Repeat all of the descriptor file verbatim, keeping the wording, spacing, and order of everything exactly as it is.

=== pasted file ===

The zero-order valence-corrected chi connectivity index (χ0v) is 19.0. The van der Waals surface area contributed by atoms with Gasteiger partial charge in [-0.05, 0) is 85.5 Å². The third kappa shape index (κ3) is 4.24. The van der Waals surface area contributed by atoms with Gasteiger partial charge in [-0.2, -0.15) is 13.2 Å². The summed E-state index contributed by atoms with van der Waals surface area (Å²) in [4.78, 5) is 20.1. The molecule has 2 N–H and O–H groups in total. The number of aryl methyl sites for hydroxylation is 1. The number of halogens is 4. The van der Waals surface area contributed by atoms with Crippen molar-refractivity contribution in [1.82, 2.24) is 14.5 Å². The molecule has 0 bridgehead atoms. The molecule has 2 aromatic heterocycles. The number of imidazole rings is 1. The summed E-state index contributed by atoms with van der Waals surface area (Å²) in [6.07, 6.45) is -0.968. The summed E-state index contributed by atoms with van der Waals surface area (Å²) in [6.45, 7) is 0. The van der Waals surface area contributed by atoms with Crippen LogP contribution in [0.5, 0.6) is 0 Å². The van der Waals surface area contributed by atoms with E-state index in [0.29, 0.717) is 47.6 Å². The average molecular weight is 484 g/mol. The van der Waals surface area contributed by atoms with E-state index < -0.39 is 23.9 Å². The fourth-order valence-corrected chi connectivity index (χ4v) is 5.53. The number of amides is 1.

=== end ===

The zero-order valence-corrected chi connectivity index (χ0v) is 19.0. The van der Waals surface area contributed by atoms with Gasteiger partial charge in [-0.05, 0) is 85.5 Å². The third kappa shape index (κ3) is 4.24. The van der Waals surface area contributed by atoms with Gasteiger partial charge in [-0.2, -0.15) is 13.2 Å². The summed E-state index contributed by atoms with van der Waals surface area (Å²) in [4.78, 5) is 20.1. The molecule has 2 N–H and O–H groups in total. The number of aryl methyl sites for hydroxylation is 1. The number of halogens is 4. The van der Waals surface area contributed by atoms with Crippen molar-refractivity contribution in [1.82, 2.24) is 14.5 Å². The molecule has 0 bridgehead atoms. The molecule has 2 aromatic heterocycles. The number of imidazole rings is 1. The summed E-state index contributed by atoms with van der Waals surface area (Å²) in [6.07, 6.45) is -0.968. The summed E-state index contributed by atoms with van der Waals surface area (Å²) in [6.45, 7) is 0. The van der Waals surface area contributed by atoms with Crippen LogP contribution in [0.5, 0.6) is 0 Å². The van der Waals surface area contributed by atoms with E-state index in [0.29, 0.717) is 47.6 Å². The average molecular weight is 484 g/mol. The van der Waals surface area contributed by atoms with E-state index < -0.39 is 23.9 Å². The fourth-order valence-corrected chi connectivity index (χ4v) is 5.53. The number of amides is 1.